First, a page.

In September 2018, I was privileged to take part in the wonderful DFF workshop “Future-proofing our digital rights” in Berlin. With great participants from across Europe – lawyers, legal scholars and activists for digital rights – we explored the near and not-so-near future of digital rights.
One part of the workshop was looking at the future from a more positive perspective (“what would make the digital future bright and full of rainbows”). The other part was about scoping the risks and dangers (“what would make the digital future dark and full of robots”). Read more about this on the DFF blog.
The breakout session I want to tell you about was the session titled “what can we win now?”
The idea for this session was to scope out a few litigation ideas on what could be the digital rights equivalent of a landmark case such as the U.S. Supreme Court examples of Rosa Parks or a Brown v. Board of Education. Such a case wouldn’t immediately bring us a better (digital) world (that, unfortunately, cannot be achieved through litigation alone), but it could strengthen the campaign for such a world and could give the digital rights movement further inspiration and momentum.
Our small breakout group first debated the difference between digital rights issues on the one hand, and more traditional civil rights issues like racism and segregation on the other.
In situations like Brown v. Board of Education or the action by Rosa Parks, a court case that showed the daily practice of structural racism and segregation and its injustice was needed to set change in motion. However, it would appear that many digital rights issues are more abstract to the general public than, for instance, the segregation policy of the U.S. in the 1950’s. It can, therefore, be more difficult to show why violations of these digital rights matter and really hurt people in their everyday lives.
With this in mind, we thought that bringing cases that seem absurd and unrealistic at first, but are nonetheless true, can be one litigation tactic that can be used to bring home the extent to which digital rights are under attack. Cases that convey the feeling: “this could also happen to me.” And cases that almost everyone can relate to and feel threatened by.
We decided to focus on cases regarding the use of algorithms and decisions by computers/artificial intelligence.
We came up with four possible scenarios of cases that could help us “win”:
- A baby profiled as a terrorist. Unfortunately, we already know of one baby that was profiled based on an algorithm and whose diapers were searched by border police. This is of course absurd (babies do not have detectable political views, and even if they had, they could not act upon them), but we discussed that perhaps not everyone could relate to this (“I have no ‘risky’ name and/or flight patterns, so this does not concern my children”);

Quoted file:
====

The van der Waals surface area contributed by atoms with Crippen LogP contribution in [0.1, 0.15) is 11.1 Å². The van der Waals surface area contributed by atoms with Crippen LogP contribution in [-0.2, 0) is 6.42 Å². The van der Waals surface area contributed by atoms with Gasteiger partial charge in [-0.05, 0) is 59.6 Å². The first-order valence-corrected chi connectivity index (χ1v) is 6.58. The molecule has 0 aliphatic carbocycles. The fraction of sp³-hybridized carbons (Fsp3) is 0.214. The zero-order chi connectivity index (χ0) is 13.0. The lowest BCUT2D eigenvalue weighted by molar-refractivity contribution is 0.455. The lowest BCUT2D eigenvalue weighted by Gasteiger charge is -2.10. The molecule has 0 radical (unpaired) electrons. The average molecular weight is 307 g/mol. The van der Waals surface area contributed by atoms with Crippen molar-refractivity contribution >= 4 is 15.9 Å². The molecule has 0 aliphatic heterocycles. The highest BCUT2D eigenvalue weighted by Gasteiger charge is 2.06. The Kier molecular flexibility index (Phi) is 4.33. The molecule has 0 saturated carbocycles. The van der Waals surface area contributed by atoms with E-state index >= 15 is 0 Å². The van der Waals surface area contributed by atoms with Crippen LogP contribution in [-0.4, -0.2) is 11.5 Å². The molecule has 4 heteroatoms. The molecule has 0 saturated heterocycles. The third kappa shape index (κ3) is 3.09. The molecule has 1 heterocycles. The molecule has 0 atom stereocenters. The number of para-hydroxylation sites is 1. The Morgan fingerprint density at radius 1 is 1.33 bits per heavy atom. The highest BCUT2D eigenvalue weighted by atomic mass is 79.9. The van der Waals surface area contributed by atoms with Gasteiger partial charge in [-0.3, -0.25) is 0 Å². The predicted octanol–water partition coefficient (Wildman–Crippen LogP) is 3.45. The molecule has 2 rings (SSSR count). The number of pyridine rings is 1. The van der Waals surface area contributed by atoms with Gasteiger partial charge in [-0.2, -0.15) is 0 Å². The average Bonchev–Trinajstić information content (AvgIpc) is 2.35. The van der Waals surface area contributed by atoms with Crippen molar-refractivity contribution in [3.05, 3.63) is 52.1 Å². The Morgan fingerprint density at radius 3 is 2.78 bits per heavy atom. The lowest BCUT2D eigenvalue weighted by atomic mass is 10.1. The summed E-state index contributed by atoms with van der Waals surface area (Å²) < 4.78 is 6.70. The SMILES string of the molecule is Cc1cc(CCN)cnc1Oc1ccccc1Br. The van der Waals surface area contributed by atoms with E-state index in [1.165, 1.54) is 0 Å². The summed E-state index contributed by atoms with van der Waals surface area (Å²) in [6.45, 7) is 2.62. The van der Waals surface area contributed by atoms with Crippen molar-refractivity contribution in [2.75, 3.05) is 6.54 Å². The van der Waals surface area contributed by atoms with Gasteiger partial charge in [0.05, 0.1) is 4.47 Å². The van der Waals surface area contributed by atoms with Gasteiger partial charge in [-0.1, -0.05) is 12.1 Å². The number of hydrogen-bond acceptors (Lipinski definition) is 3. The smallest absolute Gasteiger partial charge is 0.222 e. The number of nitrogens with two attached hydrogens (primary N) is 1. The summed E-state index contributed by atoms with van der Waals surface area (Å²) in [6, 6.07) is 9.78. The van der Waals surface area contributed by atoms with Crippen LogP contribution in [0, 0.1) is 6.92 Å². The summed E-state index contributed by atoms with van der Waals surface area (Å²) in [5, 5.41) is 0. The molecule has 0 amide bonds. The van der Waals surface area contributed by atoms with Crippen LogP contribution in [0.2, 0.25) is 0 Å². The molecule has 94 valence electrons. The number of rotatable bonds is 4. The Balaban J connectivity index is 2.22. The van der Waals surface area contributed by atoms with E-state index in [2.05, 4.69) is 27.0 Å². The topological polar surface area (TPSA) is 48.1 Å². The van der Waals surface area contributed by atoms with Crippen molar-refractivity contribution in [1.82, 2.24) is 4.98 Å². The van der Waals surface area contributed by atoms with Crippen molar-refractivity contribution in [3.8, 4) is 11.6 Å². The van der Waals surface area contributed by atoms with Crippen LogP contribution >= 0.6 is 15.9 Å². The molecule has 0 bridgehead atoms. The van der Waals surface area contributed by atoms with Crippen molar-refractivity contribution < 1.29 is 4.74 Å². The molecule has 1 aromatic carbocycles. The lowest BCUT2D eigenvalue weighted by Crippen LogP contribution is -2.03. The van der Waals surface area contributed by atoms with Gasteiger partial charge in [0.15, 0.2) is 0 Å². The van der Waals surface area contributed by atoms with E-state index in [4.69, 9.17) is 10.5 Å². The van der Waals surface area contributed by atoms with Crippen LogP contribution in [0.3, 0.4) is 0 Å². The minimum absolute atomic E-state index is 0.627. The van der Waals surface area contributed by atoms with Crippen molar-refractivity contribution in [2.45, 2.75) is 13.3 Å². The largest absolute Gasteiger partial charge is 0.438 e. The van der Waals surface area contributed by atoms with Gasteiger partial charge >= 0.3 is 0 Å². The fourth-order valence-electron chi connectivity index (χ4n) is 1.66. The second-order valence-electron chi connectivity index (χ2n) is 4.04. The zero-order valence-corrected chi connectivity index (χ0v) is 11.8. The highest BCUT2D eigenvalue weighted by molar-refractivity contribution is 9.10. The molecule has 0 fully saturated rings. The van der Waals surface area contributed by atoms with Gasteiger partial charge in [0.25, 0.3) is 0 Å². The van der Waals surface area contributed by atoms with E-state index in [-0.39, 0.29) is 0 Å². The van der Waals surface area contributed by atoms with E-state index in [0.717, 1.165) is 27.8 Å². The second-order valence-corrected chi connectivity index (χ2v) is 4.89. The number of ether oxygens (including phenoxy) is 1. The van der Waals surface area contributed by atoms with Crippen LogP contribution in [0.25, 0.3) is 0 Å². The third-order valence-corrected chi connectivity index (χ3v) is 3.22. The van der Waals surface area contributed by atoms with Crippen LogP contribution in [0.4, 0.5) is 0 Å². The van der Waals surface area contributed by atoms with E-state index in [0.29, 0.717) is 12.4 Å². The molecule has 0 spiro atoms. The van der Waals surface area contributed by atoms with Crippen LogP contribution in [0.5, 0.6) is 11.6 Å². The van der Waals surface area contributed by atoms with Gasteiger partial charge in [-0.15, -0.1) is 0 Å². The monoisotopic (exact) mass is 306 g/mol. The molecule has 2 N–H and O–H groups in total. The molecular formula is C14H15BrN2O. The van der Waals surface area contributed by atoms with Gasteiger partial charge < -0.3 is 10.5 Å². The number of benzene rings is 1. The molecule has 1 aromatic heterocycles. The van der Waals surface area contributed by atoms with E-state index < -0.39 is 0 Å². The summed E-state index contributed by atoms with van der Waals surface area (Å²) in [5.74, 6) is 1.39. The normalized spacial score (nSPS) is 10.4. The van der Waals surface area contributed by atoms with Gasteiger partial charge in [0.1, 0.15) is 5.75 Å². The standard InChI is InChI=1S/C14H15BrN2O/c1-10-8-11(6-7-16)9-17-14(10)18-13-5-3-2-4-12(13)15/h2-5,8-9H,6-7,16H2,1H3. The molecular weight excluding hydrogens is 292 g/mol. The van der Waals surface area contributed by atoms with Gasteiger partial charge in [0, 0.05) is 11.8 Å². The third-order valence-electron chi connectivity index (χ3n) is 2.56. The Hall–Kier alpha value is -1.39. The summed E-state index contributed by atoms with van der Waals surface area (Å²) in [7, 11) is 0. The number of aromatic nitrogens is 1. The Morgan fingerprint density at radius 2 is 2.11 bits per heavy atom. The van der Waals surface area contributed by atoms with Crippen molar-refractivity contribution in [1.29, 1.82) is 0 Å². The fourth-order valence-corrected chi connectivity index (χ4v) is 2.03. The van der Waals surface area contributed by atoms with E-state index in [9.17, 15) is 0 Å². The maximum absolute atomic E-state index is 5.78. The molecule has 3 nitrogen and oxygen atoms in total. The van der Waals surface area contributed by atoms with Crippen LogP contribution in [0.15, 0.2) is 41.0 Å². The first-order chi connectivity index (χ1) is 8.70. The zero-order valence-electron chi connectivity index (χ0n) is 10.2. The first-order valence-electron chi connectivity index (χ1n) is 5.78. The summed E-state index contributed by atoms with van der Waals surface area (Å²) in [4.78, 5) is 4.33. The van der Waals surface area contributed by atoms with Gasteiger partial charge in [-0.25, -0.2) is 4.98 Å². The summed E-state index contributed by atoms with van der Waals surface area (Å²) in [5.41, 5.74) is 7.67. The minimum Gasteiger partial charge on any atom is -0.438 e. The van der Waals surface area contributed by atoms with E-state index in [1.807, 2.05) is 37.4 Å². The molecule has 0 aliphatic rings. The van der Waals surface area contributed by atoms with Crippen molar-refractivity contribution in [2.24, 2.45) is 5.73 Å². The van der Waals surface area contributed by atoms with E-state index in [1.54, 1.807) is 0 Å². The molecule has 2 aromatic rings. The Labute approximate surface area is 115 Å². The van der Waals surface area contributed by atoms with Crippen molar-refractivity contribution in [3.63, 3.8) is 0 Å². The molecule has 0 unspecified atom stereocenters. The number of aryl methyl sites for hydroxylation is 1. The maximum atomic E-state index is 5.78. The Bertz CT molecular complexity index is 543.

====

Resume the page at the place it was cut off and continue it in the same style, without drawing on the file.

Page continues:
- A person who is charged more to buy a car or get a service, because of their data profile. Quite some research has already been done that shows that algorithms (often containing a fair number of errors) resulted in people wrongly being denied services or credit. A case where a biased algorithm charges more for a service or product (that has nothing to do with the bias) could be a good case to show that algorithmic decision-making can affect everyone.
- A child taken away from its parents by child care authorities based on data analysis. To detect whether children are at risk of abuse or in an unsafe situation, child protection agencies are making use of algorithms. There have already been incidents reported where children have been taken away from parents (partly) based on biased algorithms. Most people would probably accept that decisions regarding children being taken from their families is one field in which a fully human, contextual viewpoint is needed and where the margin of error should be low. Litigation around an awful situation that shows how this can go wrong could be very powerful.
- Essential medical supplies not being delivered to a household because the area is deemed off limits. We have already seen this happen: some areas, with a bad reputation or poorer population, receive worse or no delivery of products by some companies. This policy can stem from algorithms based on discriminatory data. A possible litigation strategy would be to go for a house right next to a poor area, to show the spillover effects of such algorithms’ decision-making.
Interesting raw first ideas, in my opinion, that could be expanded upon and further explored.
The workshop reminded us that we have to prepare for the future. Proactively thinking about campaigning and strategic litigation, not just as a reaction to a new harmful practice, is a very good way to do so. Creating or finding the case or incident that can really grab the attention of a larger group of people, outside the digital rights community, could help build a stronger, more cross-disciplinary movement or make these already existing movements bigger and broader.
The digital rights movement is already very aware of the digital rights violations in the present. It could also prepare to find, amplify and effectively respond to incidents in the future that, for instance, warn the general public about algorithms and computer decisions.
About the author: Jelle Klaas is the litigation director of the Nederlands Juristin Comité voor de Mensenrechten (NJCM — Dutch Legal Committee for Human Rights) and responsible for their Public Interest Litigation Project (PILP).